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The public service? Politicised? Surely not?!

This week: Karl Liew pleads guilty, and Lawrence Wong says the public service shouldn't be politicised, which definitely hasn't already happened definitely no more questions

I sent out a special issue to Milo Peng Funders yesterday: in the light of Subhas Nair’s trial, I reflected on power and demands for civility (i.e. the expectation of “temperate and dignified” responses to things like racism), and the impact on society when we have an environment where the margin for error is zero when it comes to engaging in critical political discourse in a variety of forms. I decided to take the paywall down temporarily, so you can read the special issue here.

Karl Liew pleads guilty

Photo: Grace Baey

Karl Liew, who had testified against his family’s former domestic worker Parti Liyani and accused her of theft, has pleaded guilty to lying to a district judge during Parti’s trial. He had testified back then that a cream polo T-shirt and a red blouse belonged to him — these items of clothing were later established to be women’s clothing, which Parti’s defence lawyer had pointed out did not fit him (Karl had insisted back then that the tops were his, and that he “sometimes” wore women’s clothes). A second charge of lying to a police officer about finding 119 pieces of clothing belonging to him in boxes packed by Parti was taken into consideration.

Both the prosecution and the defence are asking for a maximum fine of $5,000, which the Liew family can well afford and honestly seems pretty slap-on-the-wrist for trying to get a domestic worker convicted and sent to prison. The lawyers said there was no malice in what Karl Liew did, which made me wonder if I’ve misunderstood the meaning of the word “malice” all my life. It was also noted that Liew has been diagnosed with Parkinson’s disease, a factor the prosecution took into account when trying to arrive at a sentencing position (i.e. they decided that imprisonment wouldn’t be appropriate given the circumstances). Liew’s defence lawyer said that he’d been “very anxious” about giving evidence against Parti Liyani in open court because he was worried that people would notice his condition. But that doesn’t explain the lying, does it?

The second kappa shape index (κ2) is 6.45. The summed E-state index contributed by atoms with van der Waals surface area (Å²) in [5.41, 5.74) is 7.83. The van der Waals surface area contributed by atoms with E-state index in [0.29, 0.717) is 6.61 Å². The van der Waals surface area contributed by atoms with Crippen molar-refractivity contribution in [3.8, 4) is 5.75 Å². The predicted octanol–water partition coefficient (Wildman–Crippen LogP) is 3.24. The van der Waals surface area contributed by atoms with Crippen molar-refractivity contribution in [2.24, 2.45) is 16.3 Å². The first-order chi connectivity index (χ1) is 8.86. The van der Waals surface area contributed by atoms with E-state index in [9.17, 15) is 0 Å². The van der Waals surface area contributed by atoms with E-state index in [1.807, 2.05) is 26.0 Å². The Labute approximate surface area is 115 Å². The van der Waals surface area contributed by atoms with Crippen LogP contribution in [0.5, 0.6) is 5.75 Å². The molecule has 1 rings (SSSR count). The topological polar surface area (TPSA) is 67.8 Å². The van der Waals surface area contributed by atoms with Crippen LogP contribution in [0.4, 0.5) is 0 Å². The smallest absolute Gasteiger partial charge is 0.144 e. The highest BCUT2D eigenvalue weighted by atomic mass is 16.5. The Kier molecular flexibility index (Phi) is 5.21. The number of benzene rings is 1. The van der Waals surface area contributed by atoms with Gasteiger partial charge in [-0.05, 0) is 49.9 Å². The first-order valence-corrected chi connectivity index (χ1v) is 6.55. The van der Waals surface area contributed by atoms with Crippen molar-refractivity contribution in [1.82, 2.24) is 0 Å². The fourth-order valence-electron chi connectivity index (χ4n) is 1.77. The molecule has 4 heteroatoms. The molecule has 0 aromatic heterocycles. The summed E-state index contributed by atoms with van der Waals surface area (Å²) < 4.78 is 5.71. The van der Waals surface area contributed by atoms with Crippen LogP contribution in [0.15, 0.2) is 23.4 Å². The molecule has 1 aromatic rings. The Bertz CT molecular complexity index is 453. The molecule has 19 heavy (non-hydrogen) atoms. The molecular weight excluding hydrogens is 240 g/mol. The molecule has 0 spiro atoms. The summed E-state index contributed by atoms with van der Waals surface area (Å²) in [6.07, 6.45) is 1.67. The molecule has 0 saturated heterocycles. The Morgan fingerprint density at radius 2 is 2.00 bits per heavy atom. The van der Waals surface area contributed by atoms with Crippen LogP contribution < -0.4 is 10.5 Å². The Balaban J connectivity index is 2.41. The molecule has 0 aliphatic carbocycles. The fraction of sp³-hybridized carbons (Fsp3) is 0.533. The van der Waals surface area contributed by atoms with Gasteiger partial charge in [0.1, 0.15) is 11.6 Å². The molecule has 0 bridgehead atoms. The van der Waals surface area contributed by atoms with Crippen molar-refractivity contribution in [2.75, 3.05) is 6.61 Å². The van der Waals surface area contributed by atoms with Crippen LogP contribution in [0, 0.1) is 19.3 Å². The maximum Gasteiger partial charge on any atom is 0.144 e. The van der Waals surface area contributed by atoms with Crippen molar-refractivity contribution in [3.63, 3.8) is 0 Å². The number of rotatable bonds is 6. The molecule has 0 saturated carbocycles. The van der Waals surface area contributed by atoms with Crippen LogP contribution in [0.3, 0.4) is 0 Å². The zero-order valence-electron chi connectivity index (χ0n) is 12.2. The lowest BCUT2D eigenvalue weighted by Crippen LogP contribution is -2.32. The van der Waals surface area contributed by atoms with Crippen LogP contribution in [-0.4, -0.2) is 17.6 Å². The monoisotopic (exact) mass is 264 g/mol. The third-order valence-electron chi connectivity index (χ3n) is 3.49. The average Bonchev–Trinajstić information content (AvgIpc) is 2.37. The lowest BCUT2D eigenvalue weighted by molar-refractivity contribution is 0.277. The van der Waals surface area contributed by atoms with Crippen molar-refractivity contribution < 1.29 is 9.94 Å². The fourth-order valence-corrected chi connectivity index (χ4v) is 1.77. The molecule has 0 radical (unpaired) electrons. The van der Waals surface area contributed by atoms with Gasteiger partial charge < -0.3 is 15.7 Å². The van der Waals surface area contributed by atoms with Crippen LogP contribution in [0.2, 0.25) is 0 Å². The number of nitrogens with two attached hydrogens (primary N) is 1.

The judge will decide on sentencing in April.

If you missed this newsletter’s coverage of Parti Liyani’s acquittal, you can catch up here:

The acquittal of Parti Liyani: What the judge said
Parti Liyani has finally been vindicated. On 4 September, a High Court judge overturned the conviction and sentence handed down by a district court judge, and acquitted the former domestic worker of theft. This news has come as a huge relief to Parti and all the volunteers who have supported her and…
The acquittal of Parti Liyani: Power, privilege, and access to justice
This is the second special issue of We, The Citizens focused on Parti Liyani’s case and the questions it throws up about justice in Singapore. The first issue summed up the High Court judgment. Following the relief of last week, Parti Liyani went to the State Courts today, where she was finally free…
The acquittal of Parti Liyani: Shining a light on illegal deployment
This is the third special issue of We, The Citizens focused on Parti Liyani’s case and the questions it throws up about justice in Singapore. The first issue summed up the High Court judgment, while the second issue looked at access to justice in Singapore.

A politicised public service? Never! 🫢

The public service should never be politicised and should be impartial and objective, says Lawrence Wong.

He also said (emphasis mine):

“In short, you have to be politically sensitive to do your work effectively. But you should never become politicised… You must remain impartial and do your work with professional objectivity, while recognising the political context in which we operate.”

Ahem. The PAP uses the civil service as a space to cultivate future PAP MPs and even party leaders, opposition wards have been shunted to the back of the queue for upgrading, and even losing PAP candidates can emerge as “grassroots leaders” who give out school awards instead of the actual MPs of opposition wards. But sure, whatever you say, bro.

Got some more…

🏗️ Purpose-built dormitories for migrant workers are packed. After the disaster of Covid-19, employers are hiring again so they can get back on track with their projects, but now there’s a housing crunch. Previously, employers might house some workers — like Malaysian work permit holders — in HDB flats, but now that rental costs are so expensive, they’re moving these workers to dormitories too… thus also driving up the price of dormitory housing. How is this problem going to affect workers’ living conditions? This is something we need to keep an eye on.

🎶 Senior Minister of State for Foreign Affairs and National Development Sim Ann has come under fire after she was caught on video shaking hands and greeting other attendees in the first row of the Esplanade Outdoor Theatre even as the singer was performing just meters away. Doesn’t the minister have any concert etiquette? The explanation is apparently that Sim, who had been invited as guest-of-hour for an Earth Hour event, had arrived early, and the organisers ushered her to a seat in the first row. But that’s no excuse: regardless of what the organisers or anyone else did, Sim is a grown woman and could have just told people that they could talk later, after the performance, no? Pfft. It's disappointing to see how little respects artists in Singapore get sometimes.

🙍🏻‍♂️ Charles Yeo, who fled Singapore after being charged in court for harassment and wounding the religious feelings of Christians, is not coming home. This is quite duh but I thought I’d just mention it.

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